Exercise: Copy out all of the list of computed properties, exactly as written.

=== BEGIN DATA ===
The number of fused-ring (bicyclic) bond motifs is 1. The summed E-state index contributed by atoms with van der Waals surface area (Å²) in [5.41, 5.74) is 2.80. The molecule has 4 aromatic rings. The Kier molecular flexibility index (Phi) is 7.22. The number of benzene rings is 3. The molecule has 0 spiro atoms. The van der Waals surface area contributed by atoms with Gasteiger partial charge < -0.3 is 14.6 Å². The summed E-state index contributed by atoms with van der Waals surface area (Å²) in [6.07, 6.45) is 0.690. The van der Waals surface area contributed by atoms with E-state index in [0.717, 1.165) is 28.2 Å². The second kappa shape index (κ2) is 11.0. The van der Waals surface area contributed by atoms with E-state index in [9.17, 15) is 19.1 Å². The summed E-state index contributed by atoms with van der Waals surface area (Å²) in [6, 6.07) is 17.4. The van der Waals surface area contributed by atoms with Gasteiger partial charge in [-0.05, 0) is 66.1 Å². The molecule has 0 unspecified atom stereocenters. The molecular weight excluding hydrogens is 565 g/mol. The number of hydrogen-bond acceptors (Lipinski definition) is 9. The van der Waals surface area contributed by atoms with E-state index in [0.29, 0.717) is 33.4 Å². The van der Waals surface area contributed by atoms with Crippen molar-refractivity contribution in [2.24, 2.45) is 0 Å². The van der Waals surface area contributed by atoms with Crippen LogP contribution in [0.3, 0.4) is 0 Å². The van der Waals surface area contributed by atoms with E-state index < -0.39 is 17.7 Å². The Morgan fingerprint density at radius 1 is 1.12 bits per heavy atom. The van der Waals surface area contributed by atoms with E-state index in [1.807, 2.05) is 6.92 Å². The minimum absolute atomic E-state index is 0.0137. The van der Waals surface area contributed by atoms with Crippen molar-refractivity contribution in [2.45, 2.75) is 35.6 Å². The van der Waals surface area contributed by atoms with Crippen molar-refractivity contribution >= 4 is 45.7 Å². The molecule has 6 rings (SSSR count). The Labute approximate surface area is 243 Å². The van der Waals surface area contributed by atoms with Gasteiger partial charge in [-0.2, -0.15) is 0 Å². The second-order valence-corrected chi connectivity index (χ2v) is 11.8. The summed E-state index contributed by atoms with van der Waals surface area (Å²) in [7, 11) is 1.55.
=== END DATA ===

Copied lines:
The number of fused-ring (bicyclic) bond motifs is 1. The summed E-state index contributed by atoms with van der Waals surface area (Å²) in [5.41, 5.74) is 2.80. The molecule has 4 aromatic rings. The Kier molecular flexibility index (Phi) is 7.22. The number of benzene rings is 3. The molecule has 0 spiro atoms. The van der Waals surface area contributed by atoms with Gasteiger partial charge < -0.3 is 14.6 Å². The summed E-state index contributed by atoms with van der Waals surface area (Å²) in [6.07, 6.45) is 0.690. The van der Waals surface area contributed by atoms with E-state index in [0.717, 1.165) is 28.2 Å². The second kappa shape index (κ2) is 11.0. The van der Waals surface area contributed by atoms with E-state index in [9.17, 15) is 19.1 Å². The summed E-state index contributed by atoms with van der Waals surface area (Å²) in [6, 6.07) is 17.4. The van der Waals surface area contributed by atoms with Gasteiger partial charge in [-0.05, 0) is 66.1 Å². The molecule has 0 unspecified atom stereocenters. The molecular weight excluding hydrogens is 565 g/mol. The number of hydrogen-bond acceptors (Lipinski definition) is 9. The van der Waals surface area contributed by atoms with E-state index in [0.29, 0.717) is 33.4 Å². The van der Waals surface area contributed by atoms with Crippen molar-refractivity contribution in [2.24, 2.45) is 0 Å². The van der Waals surface area contributed by atoms with Crippen LogP contribution in [0.3, 0.4) is 0 Å². The van der Waals surface area contributed by atoms with E-state index < -0.39 is 17.7 Å². The Morgan fingerprint density at radius 1 is 1.12 bits per heavy atom. The van der Waals surface area contributed by atoms with E-state index in [1.807, 2.05) is 6.92 Å². The minimum absolute atomic E-state index is 0.0137. The van der Waals surface area contributed by atoms with Crippen molar-refractivity contribution in [2.45, 2.75) is 35.6 Å². The van der Waals surface area contributed by atoms with Crippen molar-refractivity contribution >= 4 is 45.7 Å². The molecule has 6 rings (SSSR count). The Labute approximate surface area is 243 Å². The van der Waals surface area contributed by atoms with Gasteiger partial charge in [-0.2, -0.15) is 0 Å². The second-order valence-corrected chi connectivity index (χ2v) is 11.8. The summed E-state index contributed by atoms with van der Waals surface area (Å²) in [7, 11) is 1.55.